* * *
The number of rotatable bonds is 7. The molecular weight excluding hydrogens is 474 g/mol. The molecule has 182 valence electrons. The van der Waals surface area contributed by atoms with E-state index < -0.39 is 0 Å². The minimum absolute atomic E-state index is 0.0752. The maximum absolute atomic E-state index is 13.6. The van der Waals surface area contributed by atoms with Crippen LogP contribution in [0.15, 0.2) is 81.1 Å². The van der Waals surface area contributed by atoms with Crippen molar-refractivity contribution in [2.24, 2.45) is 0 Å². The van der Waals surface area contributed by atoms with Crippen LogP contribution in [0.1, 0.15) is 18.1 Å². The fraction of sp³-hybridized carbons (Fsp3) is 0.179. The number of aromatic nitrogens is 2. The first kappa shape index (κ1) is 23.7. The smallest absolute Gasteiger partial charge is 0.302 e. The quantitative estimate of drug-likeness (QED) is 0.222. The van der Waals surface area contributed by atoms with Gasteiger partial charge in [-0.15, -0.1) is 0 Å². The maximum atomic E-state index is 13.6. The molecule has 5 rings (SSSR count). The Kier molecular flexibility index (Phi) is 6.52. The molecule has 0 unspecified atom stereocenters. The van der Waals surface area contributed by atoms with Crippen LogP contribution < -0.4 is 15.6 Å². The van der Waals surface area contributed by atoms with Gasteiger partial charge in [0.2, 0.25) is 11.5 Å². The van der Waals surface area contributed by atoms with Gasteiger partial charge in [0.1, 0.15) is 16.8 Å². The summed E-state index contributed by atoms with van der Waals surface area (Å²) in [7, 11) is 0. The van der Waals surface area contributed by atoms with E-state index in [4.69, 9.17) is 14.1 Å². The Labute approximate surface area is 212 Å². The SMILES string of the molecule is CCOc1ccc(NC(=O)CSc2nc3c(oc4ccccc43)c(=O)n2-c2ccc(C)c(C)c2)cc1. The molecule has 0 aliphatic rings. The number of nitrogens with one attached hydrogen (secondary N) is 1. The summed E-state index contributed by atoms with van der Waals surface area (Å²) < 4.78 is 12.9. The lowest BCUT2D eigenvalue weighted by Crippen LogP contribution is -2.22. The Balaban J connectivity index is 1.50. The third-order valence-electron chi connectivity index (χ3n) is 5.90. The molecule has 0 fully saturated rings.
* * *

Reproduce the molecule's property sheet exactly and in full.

The number of rotatable bonds is 7. The molecular weight excluding hydrogens is 474 g/mol. The molecule has 182 valence electrons. The van der Waals surface area contributed by atoms with E-state index < -0.39 is 0 Å². The minimum absolute atomic E-state index is 0.0752. The maximum absolute atomic E-state index is 13.6. The van der Waals surface area contributed by atoms with Crippen LogP contribution in [0.15, 0.2) is 81.1 Å². The van der Waals surface area contributed by atoms with Crippen molar-refractivity contribution in [2.24, 2.45) is 0 Å². The van der Waals surface area contributed by atoms with Crippen LogP contribution in [0.1, 0.15) is 18.1 Å². The fraction of sp³-hybridized carbons (Fsp3) is 0.179. The number of aromatic nitrogens is 2. The first kappa shape index (κ1) is 23.7. The smallest absolute Gasteiger partial charge is 0.302 e. The quantitative estimate of drug-likeness (QED) is 0.222. The van der Waals surface area contributed by atoms with Gasteiger partial charge in [-0.15, -0.1) is 0 Å². The maximum atomic E-state index is 13.6. The molecule has 5 rings (SSSR count). The Kier molecular flexibility index (Phi) is 6.52. The molecule has 0 unspecified atom stereocenters. The van der Waals surface area contributed by atoms with Crippen LogP contribution < -0.4 is 15.6 Å². The van der Waals surface area contributed by atoms with Gasteiger partial charge in [0.2, 0.25) is 11.5 Å². The van der Waals surface area contributed by atoms with Gasteiger partial charge in [0.1, 0.15) is 16.8 Å². The summed E-state index contributed by atoms with van der Waals surface area (Å²) in [7, 11) is 0. The van der Waals surface area contributed by atoms with E-state index in [4.69, 9.17) is 14.1 Å². The Labute approximate surface area is 212 Å². The SMILES string of the molecule is CCOc1ccc(NC(=O)CSc2nc3c(oc4ccccc43)c(=O)n2-c2ccc(C)c(C)c2)cc1. The molecule has 0 aliphatic rings. The number of nitrogens with one attached hydrogen (secondary N) is 1. The summed E-state index contributed by atoms with van der Waals surface area (Å²) < 4.78 is 12.9. The lowest BCUT2D eigenvalue weighted by Crippen LogP contribution is -2.22. The Balaban J connectivity index is 1.50. The third-order valence-electron chi connectivity index (χ3n) is 5.90. The molecule has 0 fully saturated rings.